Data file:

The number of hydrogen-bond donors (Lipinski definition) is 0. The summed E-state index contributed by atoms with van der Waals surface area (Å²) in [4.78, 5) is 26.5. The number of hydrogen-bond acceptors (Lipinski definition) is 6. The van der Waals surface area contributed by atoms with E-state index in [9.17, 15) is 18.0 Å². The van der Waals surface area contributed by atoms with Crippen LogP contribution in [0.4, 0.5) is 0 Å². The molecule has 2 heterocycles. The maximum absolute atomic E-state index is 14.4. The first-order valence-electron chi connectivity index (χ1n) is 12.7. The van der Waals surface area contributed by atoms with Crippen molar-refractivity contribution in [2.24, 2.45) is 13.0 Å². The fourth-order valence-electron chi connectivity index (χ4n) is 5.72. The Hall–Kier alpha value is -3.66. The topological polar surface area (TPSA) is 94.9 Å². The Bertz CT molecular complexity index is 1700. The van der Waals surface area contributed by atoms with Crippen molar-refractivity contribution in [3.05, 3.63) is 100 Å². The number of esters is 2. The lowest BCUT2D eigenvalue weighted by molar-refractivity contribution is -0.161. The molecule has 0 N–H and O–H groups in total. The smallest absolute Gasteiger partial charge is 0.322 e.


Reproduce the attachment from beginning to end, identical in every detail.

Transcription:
The number of hydrogen-bond donors (Lipinski definition) is 0. The summed E-state index contributed by atoms with van der Waals surface area (Å²) in [4.78, 5) is 26.5. The number of hydrogen-bond acceptors (Lipinski definition) is 6. The van der Waals surface area contributed by atoms with E-state index in [9.17, 15) is 18.0 Å². The van der Waals surface area contributed by atoms with Crippen LogP contribution in [0.4, 0.5) is 0 Å². The molecule has 2 heterocycles. The maximum absolute atomic E-state index is 14.4. The first-order valence-electron chi connectivity index (χ1n) is 12.7. The van der Waals surface area contributed by atoms with Crippen molar-refractivity contribution in [2.24, 2.45) is 13.0 Å². The fourth-order valence-electron chi connectivity index (χ4n) is 5.72. The Hall–Kier alpha value is -3.66. The topological polar surface area (TPSA) is 94.9 Å². The Bertz CT molecular complexity index is 1700. The van der Waals surface area contributed by atoms with Crippen molar-refractivity contribution in [3.05, 3.63) is 100 Å². The number of esters is 2. The lowest BCUT2D eigenvalue weighted by molar-refractivity contribution is -0.161. The molecule has 0 N–H and O–H groups in total. The smallest absolute Gasteiger partial charge is 0.322 e.